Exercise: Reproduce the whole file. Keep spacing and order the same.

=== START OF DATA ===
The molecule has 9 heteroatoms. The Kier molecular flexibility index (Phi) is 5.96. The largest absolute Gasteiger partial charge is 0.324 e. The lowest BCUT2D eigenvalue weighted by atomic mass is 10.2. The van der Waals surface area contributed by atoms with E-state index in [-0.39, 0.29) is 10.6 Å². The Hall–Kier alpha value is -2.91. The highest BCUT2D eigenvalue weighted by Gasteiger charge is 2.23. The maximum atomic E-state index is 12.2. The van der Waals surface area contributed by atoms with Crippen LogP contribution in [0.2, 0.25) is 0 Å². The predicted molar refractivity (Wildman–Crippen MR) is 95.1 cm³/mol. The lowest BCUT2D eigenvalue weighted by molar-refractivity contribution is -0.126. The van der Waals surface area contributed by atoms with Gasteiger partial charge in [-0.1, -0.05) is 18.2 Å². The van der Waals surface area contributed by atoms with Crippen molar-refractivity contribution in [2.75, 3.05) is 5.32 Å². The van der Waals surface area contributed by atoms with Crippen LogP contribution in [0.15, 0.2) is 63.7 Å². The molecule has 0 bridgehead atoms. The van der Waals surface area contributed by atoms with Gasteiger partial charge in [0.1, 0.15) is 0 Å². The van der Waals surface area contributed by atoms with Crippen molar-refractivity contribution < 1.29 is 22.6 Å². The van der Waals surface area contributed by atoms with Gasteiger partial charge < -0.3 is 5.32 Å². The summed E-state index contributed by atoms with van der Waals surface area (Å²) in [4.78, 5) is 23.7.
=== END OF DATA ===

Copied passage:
The molecule has 9 heteroatoms. The Kier molecular flexibility index (Phi) is 5.96. The largest absolute Gasteiger partial charge is 0.324 e. The lowest BCUT2D eigenvalue weighted by atomic mass is 10.2. The van der Waals surface area contributed by atoms with E-state index in [-0.39, 0.29) is 10.6 Å². The Hall–Kier alpha value is -2.91. The highest BCUT2D eigenvalue weighted by Gasteiger charge is 2.23. The maximum atomic E-state index is 12.2. The van der Waals surface area contributed by atoms with Crippen LogP contribution in [0.2, 0.25) is 0 Å². The predicted molar refractivity (Wildman–Crippen MR) is 95.1 cm³/mol. The lowest BCUT2D eigenvalue weighted by molar-refractivity contribution is -0.126. The van der Waals surface area contributed by atoms with Gasteiger partial charge in [-0.1, -0.05) is 18.2 Å². The van der Waals surface area contributed by atoms with Crippen molar-refractivity contribution in [2.75, 3.05) is 5.32 Å². The van der Waals surface area contributed by atoms with Crippen LogP contribution in [0.15, 0.2) is 63.7 Å². The molecule has 0 bridgehead atoms. The van der Waals surface area contributed by atoms with Gasteiger partial charge in [0.1, 0.15) is 0 Å². The van der Waals surface area contributed by atoms with Crippen molar-refractivity contribution < 1.29 is 22.6 Å². The van der Waals surface area contributed by atoms with Gasteiger partial charge < -0.3 is 5.32 Å². The summed E-state index contributed by atoms with van der Waals surface area (Å²) in [4.78, 5) is 23.7.